| 24-12-2019 | by Pieter de Kiewit |
My Very Practical Currency Fundamentals for SMEs
In 2016 I informed you about my baby steps in dealing with foreign exchange exposure in a “baby steps article” on this platform. I was about to receive Euros from Switzerland and had to pay in GBP (British pounds) into the UK. Two things I learned about the fees of big banks if you transfer internationally into another currency:
- There is a transaction fee if you transfer money into another currency, in most cases a flat fee;
- The bank takes a percentage from the total amount to make GBP out of Euro.
My solution at the time was to open a GBP account to avoid both these costs. There is a monthly fee for this bank account and some simple math showed that was the way to go. Currently GBP is relatively strong and I do not expect any UK assignments shortly, so I have decided to close down the account. Time to dig in again. I have struggled with three major considerations.
Transferring GBP into Euro: struggling with the spread
If you go onto the internet to find out what the current exchange rate between two currencies is, you get a number like 1 GBP equals 1.20 Euro. So far so good. Banks and other financial services providers work with a so-called spread. They deserve a reward for their services so the price they pay for your GBP is lower than the price you pay them if you buy a pound from them. The spread is the percentage over and under the number you will find on the internet.
I am not here to endorse any businesses but I can tell you that the percentages can differ substantially. One provider asked 0.7%, the second 0.3%. The second provider does not charge a transaction fee, the first one does. If the amounts are substantial and your margins are thin, this difference can be substantially!
When I choose for the second provider, I have to open a new account, remember new passwords, hand in documentation and think about if I can trust them. In short: a hassle.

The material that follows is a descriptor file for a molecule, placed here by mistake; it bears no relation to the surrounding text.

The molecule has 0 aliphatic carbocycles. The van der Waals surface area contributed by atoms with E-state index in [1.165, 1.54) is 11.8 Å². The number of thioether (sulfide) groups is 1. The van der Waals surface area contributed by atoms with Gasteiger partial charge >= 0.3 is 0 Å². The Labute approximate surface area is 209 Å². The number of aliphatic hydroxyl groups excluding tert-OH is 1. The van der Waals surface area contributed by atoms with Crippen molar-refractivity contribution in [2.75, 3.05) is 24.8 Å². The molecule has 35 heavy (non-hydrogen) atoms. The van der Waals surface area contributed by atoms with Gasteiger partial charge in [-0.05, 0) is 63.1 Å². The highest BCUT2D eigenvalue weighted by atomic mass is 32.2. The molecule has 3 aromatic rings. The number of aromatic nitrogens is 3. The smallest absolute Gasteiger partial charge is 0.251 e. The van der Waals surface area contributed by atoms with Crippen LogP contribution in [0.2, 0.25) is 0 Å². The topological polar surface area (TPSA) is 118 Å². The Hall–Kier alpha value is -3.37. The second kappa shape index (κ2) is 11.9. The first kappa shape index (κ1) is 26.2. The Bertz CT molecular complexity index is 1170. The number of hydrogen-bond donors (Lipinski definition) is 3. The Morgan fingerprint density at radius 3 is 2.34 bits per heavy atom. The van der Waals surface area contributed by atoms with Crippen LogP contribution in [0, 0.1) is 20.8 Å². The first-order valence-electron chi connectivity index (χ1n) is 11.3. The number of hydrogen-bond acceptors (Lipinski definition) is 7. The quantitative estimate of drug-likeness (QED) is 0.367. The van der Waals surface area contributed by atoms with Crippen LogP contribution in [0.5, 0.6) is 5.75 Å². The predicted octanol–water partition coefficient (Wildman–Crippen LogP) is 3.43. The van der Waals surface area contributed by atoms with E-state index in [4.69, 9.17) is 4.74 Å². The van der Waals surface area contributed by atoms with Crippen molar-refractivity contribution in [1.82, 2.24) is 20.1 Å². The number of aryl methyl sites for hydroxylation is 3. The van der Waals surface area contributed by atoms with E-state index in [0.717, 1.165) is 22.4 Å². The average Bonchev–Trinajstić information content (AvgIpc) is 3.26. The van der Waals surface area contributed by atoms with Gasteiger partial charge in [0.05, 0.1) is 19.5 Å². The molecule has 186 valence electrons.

With my first provider I have relationship of decades. I decided to ask them if there would be a chance that they would lower their prices. As I am a small business owner, I do not have a contact person anymore. I sent three emails to three different mail addresses. The first was not answered, the second was answered with “I cannot help you” and upon mail number three I received a call. The service agent mentioned she could not help me but I should call a colleague at 3:30 pm and then I would be put in the waiting line. Call me old-fashioned but that is not how I want to work. So that is what I told her. I noticed she really wanted to help but at the end of the day I got the message that my transaction was not in the millions so I would not receive an answer and there was no price-lowering. Ok.
I am not a fan of bank bashing and think they do important work. And we do not want to pick up every recruitment assignment. It is not in our interest but also not in the interest of the potential client. I would have appreciated a better line of communication.
As you might have noticed, I do like my cost savings but let’s be practical. This year the conversion rate GBP – Euro has been at its’ lowest at 1.06 and at its’ highest at 1.20. So there is a difference of 0.14. The difference in the conversion rate has been 0.4%. I now chose to invest time in how to do the conversion and with which provider. Market study, good timing and luck are much better ways to optimize your returns.
If you, as an entrepreneur, have to deal with foreign exchange rates it is good to know how the cost structures of banks are. Also it is good to know there are alternative service providers like XE, Ebury, NBWM and Global Reach Group. If your time is limited and the number of transactions low, dig in once and decide what works for you. If you have regular and/or substantial transactions, it makes sense to keep the topic on the agenda. In that case it might be useful to gather further information and consider risk mitigating strategies and learn more about hedging, derivatives, spots, forwards, et cetera. If you want to, I can open my network for you.
Good luck and I would like to read about your experiences,
Pieter de Kiewit
Owner Treasurer Search